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How to Optimize PowerPoint Presentations

How to Optimize PowerPoint Presentations

Photo by ICSA from Pexels

Blog written by Victoria Smith

With the onset of the 2020 global pandemic, there is an increase in remote communications and online meetings. Additionally, there is a tremendous need for you to learn to optimize PowerPoint presentations. Digital presentation is becoming more and more important whether you are brainstorming, pitching a business analysis, or hosting a meeting to discuss progress. So, how do you make the best of your presentation?

Shrinking the Size of the Presentation

When presenting remotely, a “heavy” presentation can be a hindrance to effective communication. For example, a display with pictures usually has the risk of becoming extremely large. In addition, large presentations are cumbersome to you as the presenter, with the trouble evolving around uploading the file or sharing it.

Additionally, large presentations can lead to increased downtime and poor overall presentation quality. To reduce the size of the presentation, other than compressing the file, you may decide to:

Reduce Over-Reliance on Pictures and Embedded Sounds

Images and sounds can bloat your presentation. If it is possible to use bullets to get your point across, try that instead. Try to use images and sounds only when there is no alternative method to get your message across.

Try and Avoid Using Materials Outside PowerPoint

PowerPoint, though highly effective, does not do it all. You may not be allowed to optimize or edit video, animation files, or sound.

To try and optimize the file size of such folders, you may require specially designed programs. PowerPoint add-in programs with functionalities such as:

  • Shape swapping
  • Re-sizing images
  • Line rectifiers
  • Splitting tables
  • Inserting videos
  • Managing fonts

Try Inserting Rather than Dragging and Pasting

When adding objects to your presentation, such as images or spreadsheets, inserting saves you some bytes compared to dragging and pasting objects to your presentation. Inserting may go a long way to keep your presentation small and tidy.

Recycle Images in Your Presentation

Reusing makes economic sense in PowerPoint as it does in life. It is possible to display an image multiple times while utilizing the file size of one picture.

Add the image to your slide master to reuse images rather than adding the picture to an individual slide. Reusing images helps reduce file size and is effective design-wise.

Avoid Having Blanks on your Presentation

When editing the presentation, you may find yourself deleting objects or removing images to try and achieve perfection. Blank spots in your presentation may be a result of this. After editing, it is good that you get rid of blank spaces and have a continuous flow throughout the presentation to optimize file size.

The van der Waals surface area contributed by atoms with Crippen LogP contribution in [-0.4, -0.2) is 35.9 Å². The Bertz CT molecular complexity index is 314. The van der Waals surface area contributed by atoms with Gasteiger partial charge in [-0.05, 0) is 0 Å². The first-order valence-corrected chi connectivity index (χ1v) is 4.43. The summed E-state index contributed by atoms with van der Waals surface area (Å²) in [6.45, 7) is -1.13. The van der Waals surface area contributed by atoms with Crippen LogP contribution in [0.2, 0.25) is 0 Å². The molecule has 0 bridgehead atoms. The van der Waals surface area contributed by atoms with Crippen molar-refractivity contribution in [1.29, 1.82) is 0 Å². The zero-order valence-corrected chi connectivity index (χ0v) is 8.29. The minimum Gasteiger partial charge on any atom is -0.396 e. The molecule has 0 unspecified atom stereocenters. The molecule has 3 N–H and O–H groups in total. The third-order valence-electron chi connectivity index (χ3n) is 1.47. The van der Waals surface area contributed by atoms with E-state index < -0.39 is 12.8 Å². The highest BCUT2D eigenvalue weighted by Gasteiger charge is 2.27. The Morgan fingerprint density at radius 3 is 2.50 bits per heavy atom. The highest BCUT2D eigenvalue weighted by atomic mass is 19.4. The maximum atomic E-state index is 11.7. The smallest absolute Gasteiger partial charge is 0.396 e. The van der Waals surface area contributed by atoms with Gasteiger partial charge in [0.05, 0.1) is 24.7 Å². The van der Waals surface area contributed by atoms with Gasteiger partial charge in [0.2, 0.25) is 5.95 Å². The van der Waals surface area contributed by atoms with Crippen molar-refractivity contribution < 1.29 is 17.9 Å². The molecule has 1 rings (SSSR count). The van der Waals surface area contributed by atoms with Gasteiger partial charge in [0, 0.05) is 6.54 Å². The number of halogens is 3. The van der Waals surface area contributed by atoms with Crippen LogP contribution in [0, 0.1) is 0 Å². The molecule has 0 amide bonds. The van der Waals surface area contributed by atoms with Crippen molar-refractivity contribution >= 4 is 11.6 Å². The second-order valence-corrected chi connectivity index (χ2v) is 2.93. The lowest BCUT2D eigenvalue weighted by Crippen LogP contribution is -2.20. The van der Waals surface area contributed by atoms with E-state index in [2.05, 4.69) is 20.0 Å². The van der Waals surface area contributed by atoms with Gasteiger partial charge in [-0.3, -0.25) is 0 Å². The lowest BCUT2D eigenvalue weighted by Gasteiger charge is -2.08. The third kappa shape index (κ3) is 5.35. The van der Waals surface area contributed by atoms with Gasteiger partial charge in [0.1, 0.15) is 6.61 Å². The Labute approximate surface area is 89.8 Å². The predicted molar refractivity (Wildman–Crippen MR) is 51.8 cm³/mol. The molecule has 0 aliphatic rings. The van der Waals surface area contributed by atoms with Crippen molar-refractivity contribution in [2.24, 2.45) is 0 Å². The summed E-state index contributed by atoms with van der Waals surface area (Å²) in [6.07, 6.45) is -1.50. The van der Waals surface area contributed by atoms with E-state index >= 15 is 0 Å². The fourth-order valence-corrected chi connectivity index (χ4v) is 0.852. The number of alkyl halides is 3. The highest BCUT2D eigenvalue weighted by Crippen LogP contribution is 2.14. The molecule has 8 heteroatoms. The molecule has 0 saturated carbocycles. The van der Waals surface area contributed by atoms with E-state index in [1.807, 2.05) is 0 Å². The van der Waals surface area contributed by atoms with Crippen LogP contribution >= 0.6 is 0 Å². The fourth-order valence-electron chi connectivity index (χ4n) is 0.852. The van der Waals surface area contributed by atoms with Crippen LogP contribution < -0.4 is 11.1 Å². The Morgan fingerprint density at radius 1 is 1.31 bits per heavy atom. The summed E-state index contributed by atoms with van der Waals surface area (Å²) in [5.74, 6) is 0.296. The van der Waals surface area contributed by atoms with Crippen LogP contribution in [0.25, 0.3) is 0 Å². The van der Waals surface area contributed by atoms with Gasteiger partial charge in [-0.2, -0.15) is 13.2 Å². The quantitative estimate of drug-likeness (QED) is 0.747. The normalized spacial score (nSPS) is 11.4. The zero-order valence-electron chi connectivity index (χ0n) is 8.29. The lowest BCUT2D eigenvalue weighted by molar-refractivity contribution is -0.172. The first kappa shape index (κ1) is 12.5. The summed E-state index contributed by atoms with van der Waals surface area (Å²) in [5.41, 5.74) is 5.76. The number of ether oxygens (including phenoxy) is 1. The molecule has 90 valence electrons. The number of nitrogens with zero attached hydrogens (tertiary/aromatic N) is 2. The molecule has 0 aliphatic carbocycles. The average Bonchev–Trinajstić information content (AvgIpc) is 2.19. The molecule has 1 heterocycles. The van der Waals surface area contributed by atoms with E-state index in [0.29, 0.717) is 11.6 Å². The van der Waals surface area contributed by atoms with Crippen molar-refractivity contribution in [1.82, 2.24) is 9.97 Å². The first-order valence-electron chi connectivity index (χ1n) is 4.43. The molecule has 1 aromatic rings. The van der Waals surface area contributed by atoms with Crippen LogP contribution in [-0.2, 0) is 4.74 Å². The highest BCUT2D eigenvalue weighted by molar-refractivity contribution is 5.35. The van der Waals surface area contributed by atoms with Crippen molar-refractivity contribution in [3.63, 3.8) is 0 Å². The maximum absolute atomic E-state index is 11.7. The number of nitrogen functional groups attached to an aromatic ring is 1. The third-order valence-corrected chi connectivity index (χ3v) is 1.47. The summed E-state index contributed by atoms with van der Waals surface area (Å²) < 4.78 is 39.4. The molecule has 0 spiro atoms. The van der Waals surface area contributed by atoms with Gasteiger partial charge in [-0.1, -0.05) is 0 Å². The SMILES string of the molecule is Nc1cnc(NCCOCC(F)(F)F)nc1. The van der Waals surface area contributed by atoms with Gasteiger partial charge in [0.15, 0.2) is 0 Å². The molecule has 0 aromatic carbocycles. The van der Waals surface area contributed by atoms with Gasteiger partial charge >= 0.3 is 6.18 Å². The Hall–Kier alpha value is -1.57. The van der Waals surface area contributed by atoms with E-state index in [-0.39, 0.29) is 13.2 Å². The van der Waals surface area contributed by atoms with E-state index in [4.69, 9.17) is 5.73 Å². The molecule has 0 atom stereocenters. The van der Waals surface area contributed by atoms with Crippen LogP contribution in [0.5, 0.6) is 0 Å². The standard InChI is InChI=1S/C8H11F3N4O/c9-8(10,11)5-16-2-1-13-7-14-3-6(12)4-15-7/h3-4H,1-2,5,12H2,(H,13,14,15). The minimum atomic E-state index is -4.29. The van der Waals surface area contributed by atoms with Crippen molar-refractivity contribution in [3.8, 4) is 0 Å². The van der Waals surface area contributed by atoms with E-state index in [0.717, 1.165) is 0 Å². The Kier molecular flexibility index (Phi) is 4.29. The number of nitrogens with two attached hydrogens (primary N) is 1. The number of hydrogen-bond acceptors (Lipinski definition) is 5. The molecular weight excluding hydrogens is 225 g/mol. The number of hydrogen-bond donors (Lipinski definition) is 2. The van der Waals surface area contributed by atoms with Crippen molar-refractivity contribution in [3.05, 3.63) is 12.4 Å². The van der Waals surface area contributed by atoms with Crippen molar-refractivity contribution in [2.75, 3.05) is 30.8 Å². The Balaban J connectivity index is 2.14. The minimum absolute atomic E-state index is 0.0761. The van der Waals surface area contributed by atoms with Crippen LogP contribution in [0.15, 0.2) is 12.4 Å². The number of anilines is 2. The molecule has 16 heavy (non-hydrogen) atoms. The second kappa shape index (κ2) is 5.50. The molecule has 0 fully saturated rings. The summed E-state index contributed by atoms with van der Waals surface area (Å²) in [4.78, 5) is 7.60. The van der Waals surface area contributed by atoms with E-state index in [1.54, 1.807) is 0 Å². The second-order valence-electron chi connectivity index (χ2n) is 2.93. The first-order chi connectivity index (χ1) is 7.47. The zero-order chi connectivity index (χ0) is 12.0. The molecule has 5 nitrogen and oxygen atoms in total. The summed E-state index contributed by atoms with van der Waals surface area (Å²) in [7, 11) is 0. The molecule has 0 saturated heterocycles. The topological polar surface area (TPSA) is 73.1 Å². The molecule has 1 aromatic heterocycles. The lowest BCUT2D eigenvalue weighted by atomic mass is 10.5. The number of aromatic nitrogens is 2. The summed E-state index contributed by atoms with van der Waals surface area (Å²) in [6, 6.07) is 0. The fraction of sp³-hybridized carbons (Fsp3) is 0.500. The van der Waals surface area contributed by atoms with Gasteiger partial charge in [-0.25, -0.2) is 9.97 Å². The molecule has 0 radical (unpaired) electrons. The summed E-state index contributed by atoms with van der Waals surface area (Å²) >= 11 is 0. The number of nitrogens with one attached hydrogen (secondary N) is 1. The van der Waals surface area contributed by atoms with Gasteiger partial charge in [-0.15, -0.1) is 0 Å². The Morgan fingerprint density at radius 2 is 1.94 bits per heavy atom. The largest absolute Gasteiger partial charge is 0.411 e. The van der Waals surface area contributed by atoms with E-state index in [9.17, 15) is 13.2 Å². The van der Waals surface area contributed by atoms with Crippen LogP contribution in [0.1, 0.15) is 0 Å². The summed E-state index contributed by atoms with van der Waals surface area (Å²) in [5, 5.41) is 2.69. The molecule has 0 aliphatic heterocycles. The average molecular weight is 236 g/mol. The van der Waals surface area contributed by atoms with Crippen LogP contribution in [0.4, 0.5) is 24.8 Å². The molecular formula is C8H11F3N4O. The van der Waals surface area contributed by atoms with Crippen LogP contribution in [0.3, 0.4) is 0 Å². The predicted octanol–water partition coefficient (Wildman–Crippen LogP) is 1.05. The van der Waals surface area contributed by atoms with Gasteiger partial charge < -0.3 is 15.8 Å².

Avoid Embedding Fonts

Sometimes, you may decide to add a font to your presentation. Unlike images or colors, the chosen fonts are not always added to the PowerPoint file automatically. Instead, PowerPoint usually assumes that it will acquire the fonts added when you are running the slideshow. When unable to find the fonts, it substitutes the fonts for a font it can find.

You may feel uneasy about letting PowerPoint choose a font for you as you may assume that the wrong font may mess up your presentation. However, when a font is embedded, PowerPoint is instructed to add all information required to show the alphabet in the chosen font. So you get to choose but at the cost of a bloated file. So if you want to keep file size at a minimum, do not use embedded fonts.

Compress the Finished File

After preparing your presentation and editing it, you can decide to compress the file to shrink it further.

Making notes in a Notepad

When sharing your screen or presenting, having notes on a physical notepad is an advantage. For example, the presentation may have only bulleted main points. Your notepad helps you keep your thoughts in order and maintain objectivity when presenting while keeping your slide neat.

Read your Room and Avoid Putting people on the Spot

While it may be difficult to read the room when presenting remotely, having people turn on their cameras is an excellent place to start. Monitor facial expressions to follow non-verbal cues to remain in sync with your audience.

When asking questions, always give people some background information to try to bring them up to date. Background information goes a long way in ensuring that people remain on topic and objectivity is maintained.

Watch the Time

Extremely long presentations can be tedious. To ensure that your audience grasps all that you have to say, always stick to the allocated time or finish early to grant people a break to internalize your message. In addition, you can make sure to keep time by going through your presentation beforehand to fine-tune your message.

PowerPoint presentations are increasingly becoming the mode of operation for the modern world. Well-prepared, organized, and well-presented information will keep you and your team up to date and ensure that your meetings are brief and fun.